Wenzel Jamnitzer  

From The Art and Popular Culture Encyclopedia

Jump to: navigation, search

Related e



Kunstformen der Natur (1904) by Ernst Haeckel
Kunstformen der Natur (1904) by Ernst Haeckel

Wenzel Jamnitzer (sometimes Jamitzer, or Wenzel Gemniczer) (1507/1508 – December 19, 1585) was a Northern Mannerist goldsmith, artist, and printmaker in etching, who worked in Nuremberg. He was the best known German goldsmith of his era, and court goldsmith to a succession of Holy Roman Emperors. He is the author of Perspectiva Corporum Regularium.


A native of Vienna, Jamnitzer was a member of a Moravian German family which, for more than 160 years, had produced works under the names Jamnitzer, Jemniczer, Gemniczer, and Jamitzer. Wenzel, with his brother Albrecht, was trained by his father Hans the Elder.

Jamnitzer worked as a court goldsmith for all the German emperors of his era, including Charles V, Ferdinand I, Maximilian II, and Rudolf II. Also, he probably invented an embossing machine.

In 1534, Jamnitzer settled in Nuremberg. He made vases and jewelry boxes with great skill, in a style based on that of the Italian Renaissance. Besides precious metals, he incorporated hardstones, shells, corals, and small birds' eggs in his works.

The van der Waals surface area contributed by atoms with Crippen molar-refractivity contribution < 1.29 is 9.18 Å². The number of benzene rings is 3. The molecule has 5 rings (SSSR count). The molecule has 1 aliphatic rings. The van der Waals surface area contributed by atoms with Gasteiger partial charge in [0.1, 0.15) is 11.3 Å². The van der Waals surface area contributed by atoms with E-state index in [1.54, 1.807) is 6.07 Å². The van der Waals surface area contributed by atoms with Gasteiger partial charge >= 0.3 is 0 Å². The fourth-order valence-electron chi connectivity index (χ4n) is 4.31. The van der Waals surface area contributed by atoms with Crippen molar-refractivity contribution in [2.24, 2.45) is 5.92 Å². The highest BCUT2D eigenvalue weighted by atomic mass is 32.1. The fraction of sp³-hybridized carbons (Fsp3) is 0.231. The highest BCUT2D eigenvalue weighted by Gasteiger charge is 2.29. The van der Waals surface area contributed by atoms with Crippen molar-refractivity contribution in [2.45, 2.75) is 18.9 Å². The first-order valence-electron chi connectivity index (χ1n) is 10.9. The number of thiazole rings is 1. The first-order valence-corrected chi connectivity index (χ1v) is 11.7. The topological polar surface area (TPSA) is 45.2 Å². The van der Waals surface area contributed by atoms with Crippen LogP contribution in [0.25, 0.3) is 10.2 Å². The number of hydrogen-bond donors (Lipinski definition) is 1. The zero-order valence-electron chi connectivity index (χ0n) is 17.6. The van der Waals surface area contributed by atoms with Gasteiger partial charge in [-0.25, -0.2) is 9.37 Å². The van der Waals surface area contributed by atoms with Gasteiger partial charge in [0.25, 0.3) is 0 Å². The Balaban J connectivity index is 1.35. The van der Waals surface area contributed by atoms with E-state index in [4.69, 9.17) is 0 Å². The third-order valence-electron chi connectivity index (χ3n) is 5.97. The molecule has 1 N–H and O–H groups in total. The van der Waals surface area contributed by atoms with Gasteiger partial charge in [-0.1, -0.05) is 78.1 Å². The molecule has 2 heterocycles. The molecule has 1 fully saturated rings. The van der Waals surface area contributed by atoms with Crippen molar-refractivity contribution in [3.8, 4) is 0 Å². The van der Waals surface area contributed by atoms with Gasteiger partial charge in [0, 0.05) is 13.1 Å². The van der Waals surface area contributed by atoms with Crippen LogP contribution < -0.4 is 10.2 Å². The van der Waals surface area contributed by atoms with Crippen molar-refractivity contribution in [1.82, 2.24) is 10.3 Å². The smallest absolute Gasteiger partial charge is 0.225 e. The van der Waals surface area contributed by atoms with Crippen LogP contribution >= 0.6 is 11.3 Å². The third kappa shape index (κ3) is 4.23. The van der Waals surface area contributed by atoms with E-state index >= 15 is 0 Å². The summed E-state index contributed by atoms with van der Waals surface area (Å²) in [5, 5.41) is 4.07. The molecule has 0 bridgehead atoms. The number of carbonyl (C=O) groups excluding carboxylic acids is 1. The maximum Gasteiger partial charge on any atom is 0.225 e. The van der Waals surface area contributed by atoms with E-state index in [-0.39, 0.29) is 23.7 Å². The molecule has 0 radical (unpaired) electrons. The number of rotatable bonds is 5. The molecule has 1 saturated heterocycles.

In 1543 he was appointed as a coin and seal die-cutter by the city of Nuremberg. In 1552, he became master of the city mint.

Jamnitzer performed scientific studies to improve the technical knowledge of his guild. In 1568 he published Perspectiva Corporum Regularium (Perspective of regular solids), a book remembered for its engravings of polyhedra. This book was based on Plato's Timaeus and Euclid's Elements, and it contained 120 forms based on the Platonic solids.

From 1573, Jamnitzer represented the Goldsmiths on the Nuremberg city council. From 1571 to 1576, he worked with Johan Gregor van der Schardt, a sculptor.

His son Hans Jamnitzer (1539–1603) and grandson Christof Jamnitzer (1563–1618) continued his business. Wenzel Jamnitzer died on December 19, 1585 and was buried in St. John's Cemetery in Nuremberg (grave No. 664). His grave is decorated in bronze and has an epitaph by Jost Amman, an artist known for his woodcuts.

Examples of his work can be seen in Vienna, the Louvre, and the Victoria and Albert Museum in London, and elsewhere. Many of his works were probably melted down during the Thirty Years' War.

Unless indicated otherwise, the text in this article is either based on Wikipedia article "Wenzel Jamnitzer" or another language Wikipedia page thereof used under the terms of the GNU Free Documentation License; or on research by Jahsonic and friends. See Art and Popular Culture's copyright notice.

Personal tools